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Clinical  and Translational Research

 

Several members of the Movement Disorders Faculty perform clinical research.  All studies are performed in the Neurology Department’s dedicated clinical trials center (JCNT and the Chen Center for Translational Research for Parkinson’s disease and Related Disorders).   A variety of studies are currently underway for Parkinson’s disease, Huntington’s disease, PSP and Cortical Basilar Degeneration.  Some of these studies are investigator initiated while others are industry sponsored.  Funding comes from a variety of sources including the NIH, foundations (e.g. Michael J Fox), and pharmaceutical companies.  Novel technologies are being developed such as transmagnetic stimulation (TMS, see Dr. Allan Wu) and new PET ligands (see Dr. Yvette Bordelon).  Dr. Indu Subramanian studies impulse control disorders associated with dopamine agonist therapy in collaboration with colleagues in psychology.

 

Basic Science Research

Researchers in the Movement Disorders Program work closely with several other investigators at UCLA.  We have 4 center grants that include a Udall Center (NIH), a Parkinson’s Disease Research, Education, and Clinical Center (PADRECC from the VA), an APDA Center for Excellence Grant, and The Center for Gene-Environment Interactions (CGEP from the NIH: www.niehs.nih.gov/ccpder). We work under the umbrella group called the UCLA Center for the Study of Parkinson’s Disease (http://www.cspd.ucla.edu/) and are a very collaborative group led by Dr. Marie-Francoise Chesselet.  Details of these studies and researchers can be found at http://www.bri.ucla.edu/.

 

Epidemiology and Health Services Research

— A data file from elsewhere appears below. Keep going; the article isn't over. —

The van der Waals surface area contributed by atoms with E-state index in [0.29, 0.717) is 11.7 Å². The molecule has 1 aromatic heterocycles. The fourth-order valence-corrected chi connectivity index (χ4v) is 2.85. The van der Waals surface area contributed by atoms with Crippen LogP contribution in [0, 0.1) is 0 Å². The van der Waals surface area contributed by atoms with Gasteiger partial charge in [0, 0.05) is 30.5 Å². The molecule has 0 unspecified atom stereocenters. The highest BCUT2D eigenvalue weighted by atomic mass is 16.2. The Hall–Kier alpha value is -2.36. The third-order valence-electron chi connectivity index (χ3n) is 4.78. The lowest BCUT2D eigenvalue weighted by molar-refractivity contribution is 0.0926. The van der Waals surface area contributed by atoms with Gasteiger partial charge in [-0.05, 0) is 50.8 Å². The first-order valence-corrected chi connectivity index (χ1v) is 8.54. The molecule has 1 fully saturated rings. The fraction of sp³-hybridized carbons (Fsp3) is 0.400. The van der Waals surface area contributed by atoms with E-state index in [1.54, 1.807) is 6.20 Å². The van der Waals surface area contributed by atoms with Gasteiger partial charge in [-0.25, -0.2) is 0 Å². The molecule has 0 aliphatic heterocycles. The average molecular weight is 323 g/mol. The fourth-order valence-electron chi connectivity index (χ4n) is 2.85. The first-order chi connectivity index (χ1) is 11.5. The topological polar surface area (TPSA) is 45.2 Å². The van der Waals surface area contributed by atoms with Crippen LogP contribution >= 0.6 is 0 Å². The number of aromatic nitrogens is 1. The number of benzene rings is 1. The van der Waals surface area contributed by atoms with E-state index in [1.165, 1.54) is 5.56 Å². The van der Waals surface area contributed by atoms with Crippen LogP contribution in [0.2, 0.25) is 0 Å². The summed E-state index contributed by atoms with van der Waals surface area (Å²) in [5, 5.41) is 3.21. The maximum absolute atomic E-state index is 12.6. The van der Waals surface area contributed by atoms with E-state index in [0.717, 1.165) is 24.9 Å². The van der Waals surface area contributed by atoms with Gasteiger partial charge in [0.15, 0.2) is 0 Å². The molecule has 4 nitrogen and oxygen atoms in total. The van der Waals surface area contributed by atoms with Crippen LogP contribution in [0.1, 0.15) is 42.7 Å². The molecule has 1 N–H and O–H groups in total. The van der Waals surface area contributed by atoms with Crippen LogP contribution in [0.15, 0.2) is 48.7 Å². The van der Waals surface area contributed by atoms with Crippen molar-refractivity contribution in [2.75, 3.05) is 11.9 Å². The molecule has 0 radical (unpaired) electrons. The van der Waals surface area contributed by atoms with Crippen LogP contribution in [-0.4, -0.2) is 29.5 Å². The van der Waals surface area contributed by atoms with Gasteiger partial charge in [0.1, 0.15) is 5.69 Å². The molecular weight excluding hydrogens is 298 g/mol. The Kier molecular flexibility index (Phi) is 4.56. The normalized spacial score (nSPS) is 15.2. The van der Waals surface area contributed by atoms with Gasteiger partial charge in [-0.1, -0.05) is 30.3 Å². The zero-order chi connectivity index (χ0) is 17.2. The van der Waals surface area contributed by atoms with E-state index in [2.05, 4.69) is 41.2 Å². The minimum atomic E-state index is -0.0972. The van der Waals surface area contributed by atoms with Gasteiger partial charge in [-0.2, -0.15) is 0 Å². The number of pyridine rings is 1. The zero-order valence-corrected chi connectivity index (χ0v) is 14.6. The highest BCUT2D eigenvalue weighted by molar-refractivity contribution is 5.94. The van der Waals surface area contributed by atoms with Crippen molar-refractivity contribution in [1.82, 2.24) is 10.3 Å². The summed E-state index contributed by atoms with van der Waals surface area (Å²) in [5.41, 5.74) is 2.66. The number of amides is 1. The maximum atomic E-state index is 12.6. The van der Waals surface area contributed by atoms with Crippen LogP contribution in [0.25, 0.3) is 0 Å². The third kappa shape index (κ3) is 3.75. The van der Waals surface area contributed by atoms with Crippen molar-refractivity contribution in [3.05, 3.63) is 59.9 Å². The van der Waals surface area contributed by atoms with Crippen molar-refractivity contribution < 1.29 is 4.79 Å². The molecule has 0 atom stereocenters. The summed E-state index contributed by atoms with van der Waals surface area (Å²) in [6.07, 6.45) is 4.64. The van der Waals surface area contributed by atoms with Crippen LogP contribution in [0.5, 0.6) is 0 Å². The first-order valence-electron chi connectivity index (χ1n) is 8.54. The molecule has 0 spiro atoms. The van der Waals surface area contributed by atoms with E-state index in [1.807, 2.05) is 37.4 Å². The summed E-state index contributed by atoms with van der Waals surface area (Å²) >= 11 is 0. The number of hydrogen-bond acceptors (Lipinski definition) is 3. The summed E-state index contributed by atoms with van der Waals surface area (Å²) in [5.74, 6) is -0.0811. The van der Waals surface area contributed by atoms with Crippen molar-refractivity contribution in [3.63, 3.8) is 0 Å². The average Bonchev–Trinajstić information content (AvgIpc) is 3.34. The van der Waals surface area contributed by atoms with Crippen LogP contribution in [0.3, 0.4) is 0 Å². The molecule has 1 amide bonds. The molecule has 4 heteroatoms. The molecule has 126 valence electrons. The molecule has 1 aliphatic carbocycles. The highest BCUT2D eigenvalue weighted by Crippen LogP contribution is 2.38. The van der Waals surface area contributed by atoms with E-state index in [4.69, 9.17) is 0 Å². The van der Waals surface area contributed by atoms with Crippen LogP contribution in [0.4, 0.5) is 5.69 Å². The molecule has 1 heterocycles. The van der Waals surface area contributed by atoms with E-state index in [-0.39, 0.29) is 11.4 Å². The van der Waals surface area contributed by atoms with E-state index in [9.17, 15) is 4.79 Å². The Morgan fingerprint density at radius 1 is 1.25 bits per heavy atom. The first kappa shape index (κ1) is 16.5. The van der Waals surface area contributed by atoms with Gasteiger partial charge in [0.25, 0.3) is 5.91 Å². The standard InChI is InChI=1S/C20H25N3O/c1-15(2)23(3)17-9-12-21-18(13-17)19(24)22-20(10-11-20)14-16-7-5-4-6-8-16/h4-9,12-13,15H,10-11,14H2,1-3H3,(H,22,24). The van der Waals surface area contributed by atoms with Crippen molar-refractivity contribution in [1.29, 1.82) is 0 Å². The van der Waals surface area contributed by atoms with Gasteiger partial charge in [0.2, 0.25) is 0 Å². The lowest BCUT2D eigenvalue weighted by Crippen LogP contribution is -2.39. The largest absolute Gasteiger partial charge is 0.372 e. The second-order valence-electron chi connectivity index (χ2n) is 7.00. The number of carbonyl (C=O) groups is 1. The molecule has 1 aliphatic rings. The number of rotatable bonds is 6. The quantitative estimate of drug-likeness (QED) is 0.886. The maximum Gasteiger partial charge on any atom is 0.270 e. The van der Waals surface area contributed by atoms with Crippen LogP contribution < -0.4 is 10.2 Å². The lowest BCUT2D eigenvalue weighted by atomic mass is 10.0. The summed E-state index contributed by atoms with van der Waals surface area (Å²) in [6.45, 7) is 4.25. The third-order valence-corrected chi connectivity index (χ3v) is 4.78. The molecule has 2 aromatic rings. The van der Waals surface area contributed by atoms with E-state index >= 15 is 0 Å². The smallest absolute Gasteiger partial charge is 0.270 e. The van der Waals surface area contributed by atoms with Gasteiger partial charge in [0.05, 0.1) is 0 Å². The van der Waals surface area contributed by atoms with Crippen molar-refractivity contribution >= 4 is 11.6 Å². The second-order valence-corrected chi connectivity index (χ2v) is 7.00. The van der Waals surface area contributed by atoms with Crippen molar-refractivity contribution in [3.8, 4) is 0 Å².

Genetic-Environmental Interactions. Dr. Beate Ritz is an M.D. who went back to school to earn a Ph.D. in epidemiology and quickly earned an international reputation in environmental and occupational health. She is leading a multidisciplinary project to study the relationship of pesticide exposure and genetics in the development of Parkinson’s disease. This is an exciting project since it brings the latest advances in the field to directly address the cause of this disorder. These studies have already produced many exciting findings having identified several toxins associated with PD, genetic polymorphisms that alter the risk of developing PD and interactions between the 2. A second goal is to start a Parkinson’s disease registry that will help many researchers around the country with their studies.
 

Health Services Research: Three members of the Southwest PADRECC (swpadrecc.neurology.ucla.edu), Barbara Vickrey, MD MPH, Eric Cheng, MD, MS, and Karen Connor PhD RN , have led a national group of neurology health services researchers in an initiative to develop benchmarks for high quality PD care, then apply those tools to measure and compare quality of care for PADRECC and non-PADRECC veterans.  Intervential studies are now underway.
 

Eric Cheng, MD, MS, and Barbara Vickrey, MD, MPH, have led a national group of neurology health services researchers in an initiative to develop benchmarks for high quality PD care, then apply those tools to measure and compare quality of care for PADRECC and non-PADRECC veterans.

1. Development of Quality of Care Indicators for Parkinson’s disease. This workgroup of health services researchers recently completed the development of a set of indicators for measuring the quality of care for patients with Parkinson’s disease. This team reviewed the medical literature on PD care, drafted a comprehensive set of quality indicators, and published their results in Movement Disorders (Cheng et al, 2004).

1. Measuring Quality of Care for Veterans with Parkinson’s disease. In the second phase of this ongoing study, Drs. Cheng and Vickrey are currently leading a project to conduct an explicit medical record review of care for veterans with PD in the Southwest PADRECC. The goal is to assess how frequently they receive care adherent to high-ranking quality indicators and to evaluate determinants of care quality. Ultimately, care for PADRECC patients will be compared to care for non-PADRECC veterans.

1. Measuring Health Outcomes and Care Delivery for Parkinson’s disease. Dr. Vickrey is heading another project (a pilot project funded by the VA Health Services Research & Development Service) to assess current levels of unmet need for veterans with PD across the Southwest PADRECC, and to compare different health-related quality of life outcome measures for PD.

Jeff Bronstein, M.D. Ph.D Research

Carlos Portera-Cailliau, M.D. Ph.D Research

Allan Wu, M.D. Research

Karen Connor Ph.D. RN Research


 

 

 

 









 

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